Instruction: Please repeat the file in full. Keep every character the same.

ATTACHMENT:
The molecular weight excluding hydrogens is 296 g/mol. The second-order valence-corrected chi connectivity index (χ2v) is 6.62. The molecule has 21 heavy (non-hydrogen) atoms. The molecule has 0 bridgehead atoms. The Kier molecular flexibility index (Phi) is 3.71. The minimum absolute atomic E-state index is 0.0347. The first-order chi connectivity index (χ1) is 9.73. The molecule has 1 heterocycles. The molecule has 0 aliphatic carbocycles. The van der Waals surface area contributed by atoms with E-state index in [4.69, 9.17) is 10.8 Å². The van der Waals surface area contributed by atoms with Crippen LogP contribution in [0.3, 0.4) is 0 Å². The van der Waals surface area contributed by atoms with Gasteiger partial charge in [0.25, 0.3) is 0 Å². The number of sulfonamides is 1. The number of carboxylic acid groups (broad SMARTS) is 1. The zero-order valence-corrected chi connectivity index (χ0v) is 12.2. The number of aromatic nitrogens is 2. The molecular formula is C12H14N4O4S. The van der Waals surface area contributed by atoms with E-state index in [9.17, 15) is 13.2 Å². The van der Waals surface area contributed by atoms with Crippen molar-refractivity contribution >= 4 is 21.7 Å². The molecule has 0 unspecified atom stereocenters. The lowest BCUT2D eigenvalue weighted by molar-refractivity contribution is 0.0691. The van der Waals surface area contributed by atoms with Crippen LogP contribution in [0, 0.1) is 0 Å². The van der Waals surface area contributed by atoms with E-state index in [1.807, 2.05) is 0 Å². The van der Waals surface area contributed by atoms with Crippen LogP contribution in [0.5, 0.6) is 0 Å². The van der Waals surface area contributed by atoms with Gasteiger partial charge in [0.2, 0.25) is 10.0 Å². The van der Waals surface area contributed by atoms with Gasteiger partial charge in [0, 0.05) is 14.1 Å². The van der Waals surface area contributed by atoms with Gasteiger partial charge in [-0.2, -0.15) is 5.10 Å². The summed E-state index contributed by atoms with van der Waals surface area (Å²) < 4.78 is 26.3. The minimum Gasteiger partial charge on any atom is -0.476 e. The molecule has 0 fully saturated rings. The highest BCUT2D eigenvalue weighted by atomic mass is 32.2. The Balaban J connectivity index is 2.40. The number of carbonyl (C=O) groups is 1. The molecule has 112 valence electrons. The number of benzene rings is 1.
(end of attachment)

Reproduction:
The molecular weight excluding hydrogens is 296 g/mol. The second-order valence-corrected chi connectivity index (χ2v) is 6.62. The molecule has 21 heavy (non-hydrogen) atoms. The molecule has 0 bridgehead atoms. The Kier molecular flexibility index (Phi) is 3.71. The minimum absolute atomic E-state index is 0.0347. The first-order chi connectivity index (χ1) is 9.73. The molecule has 1 heterocycles. The molecule has 0 aliphatic carbocycles. The van der Waals surface area contributed by atoms with E-state index in [4.69, 9.17) is 10.8 Å². The van der Waals surface area contributed by atoms with Crippen LogP contribution in [0.3, 0.4) is 0 Å². The van der Waals surface area contributed by atoms with Gasteiger partial charge in [0.25, 0.3) is 0 Å². The number of sulfonamides is 1. The number of carboxylic acid groups (broad SMARTS) is 1. The zero-order valence-corrected chi connectivity index (χ0v) is 12.2. The number of aromatic nitrogens is 2. The molecular formula is C12H14N4O4S. The van der Waals surface area contributed by atoms with E-state index in [9.17, 15) is 13.2 Å². The van der Waals surface area contributed by atoms with Crippen molar-refractivity contribution >= 4 is 21.7 Å². The molecule has 0 unspecified atom stereocenters. The lowest BCUT2D eigenvalue weighted by molar-refractivity contribution is 0.0691. The van der Waals surface area contributed by atoms with Crippen LogP contribution in [0, 0.1) is 0 Å². The van der Waals surface area contributed by atoms with E-state index in [1.807, 2.05) is 0 Å². The van der Waals surface area contributed by atoms with Crippen LogP contribution in [0.5, 0.6) is 0 Å². The van der Waals surface area contributed by atoms with Gasteiger partial charge in [0.2, 0.25) is 10.0 Å². The van der Waals surface area contributed by atoms with Gasteiger partial charge in [0, 0.05) is 14.1 Å². The van der Waals surface area contributed by atoms with Gasteiger partial charge in [-0.2, -0.15) is 5.10 Å². The summed E-state index contributed by atoms with van der Waals surface area (Å²) < 4.78 is 26.3. The minimum Gasteiger partial charge on any atom is -0.476 e. The molecule has 0 fully saturated rings. The highest BCUT2D eigenvalue weighted by atomic mass is 32.2. The Balaban J connectivity index is 2.40. The number of carbonyl (C=O) groups is 1. The molecule has 112 valence electrons. The number of benzene rings is 1.